30 Webtops available now


Currently we maintain 6 different desktop environments across the 5 distros mentioned previously. (Alpine 3.17, Ubuntu Jammy, Arch, Fedora 37, Debian Bullseye)

Desktop Environment Description
XFCE Xfce is a lightweight desktop environment for UNIX-like operating systems. It aims to be fast and low on system resources, while still being visually appealing and user-friendly.
KDE KDE Plasma, a graphical desktop environment with customizable layouts and panels, supporting virtual desktops and widgets. Written with Qt 5 and KDE Frameworks 5.
MATE The MATE Desktop Environment is the continuation of GNOME 2. It provides an intuitive and attractive desktop environment using traditional metaphors for Linux and other Unix-like operating systems.
i3 i3 is a tiling window manager, completely written from scratch.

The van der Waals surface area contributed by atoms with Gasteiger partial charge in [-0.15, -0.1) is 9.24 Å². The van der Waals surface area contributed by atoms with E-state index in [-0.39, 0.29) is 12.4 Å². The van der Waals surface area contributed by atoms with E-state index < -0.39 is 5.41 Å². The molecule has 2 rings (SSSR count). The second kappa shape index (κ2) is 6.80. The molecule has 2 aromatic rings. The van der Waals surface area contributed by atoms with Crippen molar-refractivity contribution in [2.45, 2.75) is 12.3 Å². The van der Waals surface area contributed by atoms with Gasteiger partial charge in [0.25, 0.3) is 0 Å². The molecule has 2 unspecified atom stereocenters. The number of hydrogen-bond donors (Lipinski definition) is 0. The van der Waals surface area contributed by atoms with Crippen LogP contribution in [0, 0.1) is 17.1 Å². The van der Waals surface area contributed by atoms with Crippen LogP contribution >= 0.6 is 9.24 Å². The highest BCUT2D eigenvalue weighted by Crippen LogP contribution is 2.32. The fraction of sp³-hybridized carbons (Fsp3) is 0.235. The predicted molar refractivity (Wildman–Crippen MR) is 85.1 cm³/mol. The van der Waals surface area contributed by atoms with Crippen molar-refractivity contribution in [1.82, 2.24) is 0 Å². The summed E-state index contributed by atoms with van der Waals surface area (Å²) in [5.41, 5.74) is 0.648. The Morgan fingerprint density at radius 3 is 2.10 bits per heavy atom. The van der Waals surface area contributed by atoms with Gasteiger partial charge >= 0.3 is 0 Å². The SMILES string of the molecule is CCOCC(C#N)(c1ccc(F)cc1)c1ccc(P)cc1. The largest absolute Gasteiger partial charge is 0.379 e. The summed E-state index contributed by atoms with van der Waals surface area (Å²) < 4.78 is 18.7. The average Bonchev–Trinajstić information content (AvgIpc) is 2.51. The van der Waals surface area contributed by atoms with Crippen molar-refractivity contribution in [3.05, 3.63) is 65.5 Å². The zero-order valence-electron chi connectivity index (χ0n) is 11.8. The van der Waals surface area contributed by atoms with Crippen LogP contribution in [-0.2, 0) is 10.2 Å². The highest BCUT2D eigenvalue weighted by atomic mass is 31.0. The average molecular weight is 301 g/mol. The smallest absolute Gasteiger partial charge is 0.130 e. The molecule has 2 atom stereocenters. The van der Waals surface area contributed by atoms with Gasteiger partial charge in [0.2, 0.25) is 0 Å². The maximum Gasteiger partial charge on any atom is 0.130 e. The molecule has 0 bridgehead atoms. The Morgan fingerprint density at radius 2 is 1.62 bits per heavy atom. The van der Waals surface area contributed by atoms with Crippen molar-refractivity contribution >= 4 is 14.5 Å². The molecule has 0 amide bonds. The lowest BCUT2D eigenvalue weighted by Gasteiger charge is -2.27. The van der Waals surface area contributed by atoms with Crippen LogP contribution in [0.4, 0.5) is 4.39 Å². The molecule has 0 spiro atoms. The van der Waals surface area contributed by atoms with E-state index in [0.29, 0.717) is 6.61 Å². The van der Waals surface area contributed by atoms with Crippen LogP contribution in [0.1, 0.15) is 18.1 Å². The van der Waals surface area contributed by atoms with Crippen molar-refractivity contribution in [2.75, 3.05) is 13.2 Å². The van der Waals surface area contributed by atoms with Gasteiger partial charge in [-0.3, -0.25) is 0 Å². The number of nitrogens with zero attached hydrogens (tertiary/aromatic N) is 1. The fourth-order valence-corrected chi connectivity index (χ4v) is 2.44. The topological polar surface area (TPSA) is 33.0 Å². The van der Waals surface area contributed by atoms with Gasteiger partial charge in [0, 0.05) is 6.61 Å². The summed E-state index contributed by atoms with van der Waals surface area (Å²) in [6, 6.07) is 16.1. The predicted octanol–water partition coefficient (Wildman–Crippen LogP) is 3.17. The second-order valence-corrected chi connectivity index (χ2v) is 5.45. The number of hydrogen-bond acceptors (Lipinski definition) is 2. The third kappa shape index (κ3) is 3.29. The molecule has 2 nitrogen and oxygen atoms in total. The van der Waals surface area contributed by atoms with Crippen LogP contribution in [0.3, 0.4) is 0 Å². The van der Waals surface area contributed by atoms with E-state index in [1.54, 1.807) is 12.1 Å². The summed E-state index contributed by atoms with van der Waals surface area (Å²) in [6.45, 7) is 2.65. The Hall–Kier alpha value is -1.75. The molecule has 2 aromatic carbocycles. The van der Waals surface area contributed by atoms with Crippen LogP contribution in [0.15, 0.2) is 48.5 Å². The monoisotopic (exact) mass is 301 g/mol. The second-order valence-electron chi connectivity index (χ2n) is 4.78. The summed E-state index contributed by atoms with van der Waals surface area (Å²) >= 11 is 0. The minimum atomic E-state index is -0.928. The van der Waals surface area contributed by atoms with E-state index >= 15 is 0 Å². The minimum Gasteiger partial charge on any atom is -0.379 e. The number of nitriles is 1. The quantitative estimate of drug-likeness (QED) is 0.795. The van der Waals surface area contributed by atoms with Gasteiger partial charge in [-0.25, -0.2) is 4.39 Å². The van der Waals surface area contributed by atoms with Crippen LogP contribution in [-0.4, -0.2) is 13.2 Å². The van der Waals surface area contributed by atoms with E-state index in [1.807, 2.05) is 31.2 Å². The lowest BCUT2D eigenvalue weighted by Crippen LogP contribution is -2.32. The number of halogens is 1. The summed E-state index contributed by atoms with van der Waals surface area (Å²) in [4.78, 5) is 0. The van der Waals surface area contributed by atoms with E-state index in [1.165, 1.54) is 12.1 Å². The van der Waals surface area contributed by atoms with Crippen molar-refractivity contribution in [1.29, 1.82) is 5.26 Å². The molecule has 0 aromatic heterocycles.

IceWM The goal of IceWM is speed, simplicity, and not getting in the user’s way. It comes with a taskbar with pager, global and per-window keybindings and a dynamic menu system.
Openbox Openbox is a highly configurable, next generation window manager with extensive standards support.

The current tags will always be listed here for ingestion. These will bundle the basic apps like the default terminal emulator, text editor, and a web browser. Installing anything else will be on the user as all of these images include passwordless sudo.
As far as compatibility with running a desktop application inside a Docker container sometimes that can be a bit of a crapshoot. The run flag --security-opt seccomp=unconfined normally bypasses most of these, so that is a good initial test. Some things might even require the container to be run as privileged like Steam.

Where is GNOME?? Basically, GNOME does not play nice with being inside a Docker container environment. It expects things like systemd and dbus along with a hard requirement for desktop compositing which is currently not supported. While there are ways to hack around this it is not something that we have the bandwidth to support at this time.